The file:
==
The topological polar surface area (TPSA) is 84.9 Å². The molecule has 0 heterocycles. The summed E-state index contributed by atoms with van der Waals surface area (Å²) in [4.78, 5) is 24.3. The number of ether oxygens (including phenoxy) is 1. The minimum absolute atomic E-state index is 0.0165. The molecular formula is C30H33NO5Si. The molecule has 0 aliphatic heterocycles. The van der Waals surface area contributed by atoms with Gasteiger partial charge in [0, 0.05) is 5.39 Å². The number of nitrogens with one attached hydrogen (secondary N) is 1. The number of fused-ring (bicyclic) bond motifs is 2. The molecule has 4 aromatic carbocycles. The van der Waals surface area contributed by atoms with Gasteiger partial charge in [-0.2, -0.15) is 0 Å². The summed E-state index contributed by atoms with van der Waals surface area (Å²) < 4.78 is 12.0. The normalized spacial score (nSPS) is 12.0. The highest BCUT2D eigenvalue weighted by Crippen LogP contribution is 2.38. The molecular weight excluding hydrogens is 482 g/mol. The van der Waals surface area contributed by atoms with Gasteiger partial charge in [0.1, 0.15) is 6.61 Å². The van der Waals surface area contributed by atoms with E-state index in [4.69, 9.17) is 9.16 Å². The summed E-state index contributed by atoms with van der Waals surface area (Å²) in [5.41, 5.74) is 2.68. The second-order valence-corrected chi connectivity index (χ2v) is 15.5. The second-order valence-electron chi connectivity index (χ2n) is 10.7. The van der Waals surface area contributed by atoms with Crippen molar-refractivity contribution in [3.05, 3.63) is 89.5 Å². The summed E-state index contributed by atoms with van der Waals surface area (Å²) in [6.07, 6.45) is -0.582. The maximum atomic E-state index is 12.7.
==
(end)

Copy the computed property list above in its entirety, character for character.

The topological polar surface area (TPSA) is 84.9 Å². The molecule has 0 heterocycles. The summed E-state index contributed by atoms with van der Waals surface area (Å²) in [4.78, 5) is 24.3. The number of ether oxygens (including phenoxy) is 1. The minimum absolute atomic E-state index is 0.0165. The molecular formula is C30H33NO5Si. The molecule has 0 aliphatic heterocycles. The van der Waals surface area contributed by atoms with Gasteiger partial charge in [0, 0.05) is 5.39 Å². The number of nitrogens with one attached hydrogen (secondary N) is 1. The number of fused-ring (bicyclic) bond motifs is 2. The molecule has 4 aromatic carbocycles. The van der Waals surface area contributed by atoms with Gasteiger partial charge in [-0.2, -0.15) is 0 Å². The summed E-state index contributed by atoms with van der Waals surface area (Å²) < 4.78 is 12.0. The normalized spacial score (nSPS) is 12.0. The highest BCUT2D eigenvalue weighted by Crippen LogP contribution is 2.38. The molecular weight excluding hydrogens is 482 g/mol. The van der Waals surface area contributed by atoms with Gasteiger partial charge in [0.1, 0.15) is 6.61 Å². The van der Waals surface area contributed by atoms with E-state index in [4.69, 9.17) is 9.16 Å². The summed E-state index contributed by atoms with van der Waals surface area (Å²) in [5.41, 5.74) is 2.68. The second-order valence-corrected chi connectivity index (χ2v) is 15.5. The second-order valence-electron chi connectivity index (χ2n) is 10.7. The van der Waals surface area contributed by atoms with Crippen molar-refractivity contribution in [3.05, 3.63) is 89.5 Å². The summed E-state index contributed by atoms with van der Waals surface area (Å²) in [6.07, 6.45) is -0.582. The maximum atomic E-state index is 12.7.